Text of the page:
Helping Children Who Have Experienced Trauma Learn During a Pandemic

A blog post with tips for working with/teaching youth in a trauma-informed way.



The COVID-19 pandemic has exacerbating domestic violence nationwide. At Safe+Sound Somerset, we are seeing an increase in the severity and frequency of violence that our clients are experiencing. During the period of March through June, compared to 2019, we had a 35% increase in calls to our hotline, and a 50% increase in requests for crisis response services. With school closures and social distancing, children are also more frequently exposed to the domestic violence taking place during the pandemic. There is also evidence that other Adverse Childhood Experiences (ACEs) (links to ACES article) are being amplified by the pandemic as well.

See Also: Domestic Violence from a Childhood Perspective

If you are an educator, or an adult overseeing a child’s learning, it can be hard to identify which kids are being impacted by trauma. Instead, work under the assumption that most kids have experienced some form of trauma, and then create an environment that is a safe space for learning. This is especially important during the pandemic, a collective trauma, that may cause widespread trauma symptoms in children.

See Also: Collective Trauma of COVID-19

Here’s why it is so difficult for students to learn right now.

The brains of children who are experiencing trauma are focused on protection and survival, making it hard for them to be present for learning. Because their brains are in a constant “fight or flight” mode, these children may appear withdrawn, anxious, restless, tired, helpless, or aggressive in a school setting. They are also more likely to have pervasive negative and hopeless thoughts about themselves, their abilities, and the adults around them – causing frustration and a lack of motivation for school and other activities.

All of these reactions are the body’s way of preparing to respond to a threat or danger, or the result of exhaustion that comes from constantly being “at the ready” and feeling unsafe. These symptoms make it hard enough for children to learn in typical school settings. Virtual learning, in the very environment that may represent danger to the child witnessing domestic violence, may be next to impossible.

Here are some easy, trauma-informed steps you can take to create a safe environment to make learning easier for children experiencing trauma.

  • If someone is acting out, find ways to ask if everything is alright instead or if something happened, instead of “what’s wrong with you?” Lashing out and/or distractibility might be a sign of trauma or stress, not disinterest. Children may not be able to answer right away, so diffuse the situation and then follow up when they are calmer.
  • Create an environment of trust, transparency and reliability. This helps to both prevent and calm a trauma response. Create a schedule so the students know what to expect. If you’re a teacher conducting online instruction, copy and paste this schedule into the chat box throughout the day. Provide warnings for when activities will change and make instructions and expectations clear. Avoid making promises you can’t keep and be honest when changes need to be made. Always be clear about your limits of confidentiality.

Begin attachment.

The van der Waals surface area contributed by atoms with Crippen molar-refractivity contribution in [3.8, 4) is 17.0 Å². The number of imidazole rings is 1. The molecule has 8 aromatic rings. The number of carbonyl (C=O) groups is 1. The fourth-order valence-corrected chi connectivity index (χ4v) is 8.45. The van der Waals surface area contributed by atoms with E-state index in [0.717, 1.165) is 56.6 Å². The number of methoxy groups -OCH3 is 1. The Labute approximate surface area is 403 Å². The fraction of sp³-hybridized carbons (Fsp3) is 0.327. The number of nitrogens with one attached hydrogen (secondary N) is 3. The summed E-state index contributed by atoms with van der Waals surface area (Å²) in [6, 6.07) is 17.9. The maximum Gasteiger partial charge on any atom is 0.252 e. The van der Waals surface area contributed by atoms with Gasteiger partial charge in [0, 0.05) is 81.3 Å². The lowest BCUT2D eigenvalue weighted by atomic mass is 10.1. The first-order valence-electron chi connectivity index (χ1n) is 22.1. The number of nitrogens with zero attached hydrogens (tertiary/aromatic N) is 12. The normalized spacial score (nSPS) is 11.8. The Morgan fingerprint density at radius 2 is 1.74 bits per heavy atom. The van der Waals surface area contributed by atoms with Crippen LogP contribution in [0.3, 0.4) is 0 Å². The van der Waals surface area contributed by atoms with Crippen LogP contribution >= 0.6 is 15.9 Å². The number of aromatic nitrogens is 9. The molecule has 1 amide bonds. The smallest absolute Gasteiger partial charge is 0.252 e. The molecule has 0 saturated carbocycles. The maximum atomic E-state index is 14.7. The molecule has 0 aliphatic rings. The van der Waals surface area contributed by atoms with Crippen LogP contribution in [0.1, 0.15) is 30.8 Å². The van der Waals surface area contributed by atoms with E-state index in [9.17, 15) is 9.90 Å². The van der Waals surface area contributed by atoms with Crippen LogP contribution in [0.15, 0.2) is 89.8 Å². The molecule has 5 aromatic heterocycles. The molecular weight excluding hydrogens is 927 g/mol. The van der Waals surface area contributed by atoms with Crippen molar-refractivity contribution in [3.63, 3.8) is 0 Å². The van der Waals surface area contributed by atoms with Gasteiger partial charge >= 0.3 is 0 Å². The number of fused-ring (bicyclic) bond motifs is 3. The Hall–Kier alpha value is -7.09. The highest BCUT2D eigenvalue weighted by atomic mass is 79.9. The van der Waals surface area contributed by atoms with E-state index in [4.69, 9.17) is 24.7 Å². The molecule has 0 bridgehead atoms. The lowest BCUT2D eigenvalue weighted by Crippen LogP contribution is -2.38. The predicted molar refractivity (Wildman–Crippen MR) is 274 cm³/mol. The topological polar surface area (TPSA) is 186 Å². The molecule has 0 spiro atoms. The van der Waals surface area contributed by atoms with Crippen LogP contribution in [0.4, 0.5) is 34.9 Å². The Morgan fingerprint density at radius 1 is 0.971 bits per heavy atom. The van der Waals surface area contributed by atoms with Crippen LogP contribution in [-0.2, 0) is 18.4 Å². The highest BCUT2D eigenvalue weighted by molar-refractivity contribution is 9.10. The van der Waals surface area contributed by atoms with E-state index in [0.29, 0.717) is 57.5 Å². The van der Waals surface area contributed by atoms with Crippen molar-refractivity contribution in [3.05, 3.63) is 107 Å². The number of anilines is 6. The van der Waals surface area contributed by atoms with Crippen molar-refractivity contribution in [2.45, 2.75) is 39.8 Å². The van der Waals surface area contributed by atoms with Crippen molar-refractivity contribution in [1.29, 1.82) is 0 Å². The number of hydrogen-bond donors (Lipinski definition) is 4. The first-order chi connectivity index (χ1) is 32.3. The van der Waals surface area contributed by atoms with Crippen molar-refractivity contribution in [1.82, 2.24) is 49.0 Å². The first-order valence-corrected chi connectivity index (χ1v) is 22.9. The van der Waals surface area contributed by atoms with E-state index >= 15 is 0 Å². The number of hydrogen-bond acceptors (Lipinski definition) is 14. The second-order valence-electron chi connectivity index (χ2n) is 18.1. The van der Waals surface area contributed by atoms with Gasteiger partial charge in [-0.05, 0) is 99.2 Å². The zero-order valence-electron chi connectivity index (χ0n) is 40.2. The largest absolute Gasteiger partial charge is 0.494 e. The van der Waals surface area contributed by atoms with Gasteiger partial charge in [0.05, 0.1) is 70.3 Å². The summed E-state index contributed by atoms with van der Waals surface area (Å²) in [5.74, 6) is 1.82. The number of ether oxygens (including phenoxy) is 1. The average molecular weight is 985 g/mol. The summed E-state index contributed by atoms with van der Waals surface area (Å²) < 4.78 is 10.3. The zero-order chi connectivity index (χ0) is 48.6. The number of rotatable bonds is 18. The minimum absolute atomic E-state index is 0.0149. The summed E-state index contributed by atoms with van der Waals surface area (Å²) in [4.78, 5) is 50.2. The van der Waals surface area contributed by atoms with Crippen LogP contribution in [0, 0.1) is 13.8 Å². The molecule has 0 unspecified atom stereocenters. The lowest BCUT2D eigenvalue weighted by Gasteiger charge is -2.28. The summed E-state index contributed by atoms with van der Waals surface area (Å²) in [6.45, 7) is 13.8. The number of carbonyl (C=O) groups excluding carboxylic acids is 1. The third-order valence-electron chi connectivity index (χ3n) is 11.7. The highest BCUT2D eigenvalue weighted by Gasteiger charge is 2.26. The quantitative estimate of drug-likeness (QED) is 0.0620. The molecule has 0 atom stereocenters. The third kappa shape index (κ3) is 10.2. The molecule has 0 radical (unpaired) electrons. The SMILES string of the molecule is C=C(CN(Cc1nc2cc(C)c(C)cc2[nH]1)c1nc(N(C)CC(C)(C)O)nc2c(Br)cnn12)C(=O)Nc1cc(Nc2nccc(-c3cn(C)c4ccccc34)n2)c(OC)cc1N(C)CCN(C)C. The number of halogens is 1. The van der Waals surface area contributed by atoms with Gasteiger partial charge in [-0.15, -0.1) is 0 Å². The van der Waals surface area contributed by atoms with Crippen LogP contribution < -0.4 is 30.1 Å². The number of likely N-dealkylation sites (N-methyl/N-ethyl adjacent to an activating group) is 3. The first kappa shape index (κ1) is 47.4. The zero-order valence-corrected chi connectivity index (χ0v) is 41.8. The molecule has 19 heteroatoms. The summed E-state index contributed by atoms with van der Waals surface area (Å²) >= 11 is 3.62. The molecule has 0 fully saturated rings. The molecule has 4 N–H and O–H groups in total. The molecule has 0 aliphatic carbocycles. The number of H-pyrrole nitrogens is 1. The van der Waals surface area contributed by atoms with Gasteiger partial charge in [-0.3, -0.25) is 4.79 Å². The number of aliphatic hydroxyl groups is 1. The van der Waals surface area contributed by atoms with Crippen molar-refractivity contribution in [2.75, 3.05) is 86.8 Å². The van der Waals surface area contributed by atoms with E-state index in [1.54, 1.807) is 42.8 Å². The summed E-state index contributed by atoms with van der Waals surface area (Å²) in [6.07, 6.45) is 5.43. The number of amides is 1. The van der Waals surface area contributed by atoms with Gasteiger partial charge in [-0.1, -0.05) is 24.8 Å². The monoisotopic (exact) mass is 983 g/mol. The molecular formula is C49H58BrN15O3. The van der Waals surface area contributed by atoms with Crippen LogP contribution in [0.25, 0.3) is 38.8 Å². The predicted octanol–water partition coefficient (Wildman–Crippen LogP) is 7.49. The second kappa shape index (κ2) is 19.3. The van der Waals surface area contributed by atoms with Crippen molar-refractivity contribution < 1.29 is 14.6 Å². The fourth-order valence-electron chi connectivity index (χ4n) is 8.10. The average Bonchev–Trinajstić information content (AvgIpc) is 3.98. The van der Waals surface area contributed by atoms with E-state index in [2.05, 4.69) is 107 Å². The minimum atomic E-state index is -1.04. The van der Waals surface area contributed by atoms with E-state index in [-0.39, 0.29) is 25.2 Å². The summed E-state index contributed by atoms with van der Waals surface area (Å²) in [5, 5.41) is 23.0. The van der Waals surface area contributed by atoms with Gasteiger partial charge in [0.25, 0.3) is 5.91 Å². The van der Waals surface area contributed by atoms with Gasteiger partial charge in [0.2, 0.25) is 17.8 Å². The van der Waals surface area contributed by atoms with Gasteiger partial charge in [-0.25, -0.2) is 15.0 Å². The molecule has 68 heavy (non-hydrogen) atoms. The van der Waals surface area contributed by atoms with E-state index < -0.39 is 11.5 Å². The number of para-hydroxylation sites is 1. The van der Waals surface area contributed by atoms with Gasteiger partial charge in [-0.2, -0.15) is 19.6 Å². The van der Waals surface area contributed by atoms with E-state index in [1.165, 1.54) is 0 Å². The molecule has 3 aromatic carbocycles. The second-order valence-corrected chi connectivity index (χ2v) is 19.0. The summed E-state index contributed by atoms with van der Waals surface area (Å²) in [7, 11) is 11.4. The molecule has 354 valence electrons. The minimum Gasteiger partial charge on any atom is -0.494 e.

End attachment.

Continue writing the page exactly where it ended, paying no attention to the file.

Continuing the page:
• Work in ways to build self-esteem and begin to break down children’s hopeless or negative thoughts. Find ways to tell someone that they are valuable by focusing on non-academic successes or positive characteristics. Model more positive thinking. If you hear someone say, “I’m stupid, I’ll never get this,” suggest, “Perhaps your tired and could use a break?” “Would it be helpful to take some breaths?” or, “You may not be going as fast as you’d like, but you’re getting better.”
  • Provide frequent breaks. Even very short breaks can be helpful if someone is stuck in a trauma stress response. Include breaks that create movement and excitement (e.g., clapping games, dance breaks, or jumping jacks) and others that help calm and focus students (e.g., deep breathing or meditation). For some quick mindfulness activities for children, see Practicing Mindfulness During COVID-19. Allowing students to turn off their cameras for a few minutes can also relieve pressure.
  • Find ways to provide as much choice as is reasonable. For instance, if there are 2 lessons or homework activities in one day, allow your students or children to pick the order of completion.
  • Have classroom – virtual, hybrid or in-person – expectations be a group discussion. Guide students to identify behaviors that are acceptable and appropriate, versus unacceptable or harmful to themselves or others.
  • Be mindful of your own trauma history. Just as children each bring their own experiences with ACEs to their learning, so too do adults. By taking care of yourself, identifying your own triggers, and developing your own coping methods, it will be easier to create the thoughtful, supportive, and safe environment that youth need to learn.

Although it may be tempting to try to retain as much “normalcy” as possible, the reality is that these are scary times for everyone. For children in homes with violence it can be particularly scary. Use these steps to help maintain a safe, calming, and predicable environment for all of the young learners you interact with!

If you or someone you know is in need of help or you have questions about domestic violence and its impact on families, call or text us 24/7 at 866.685.1122. Additional information can be found online at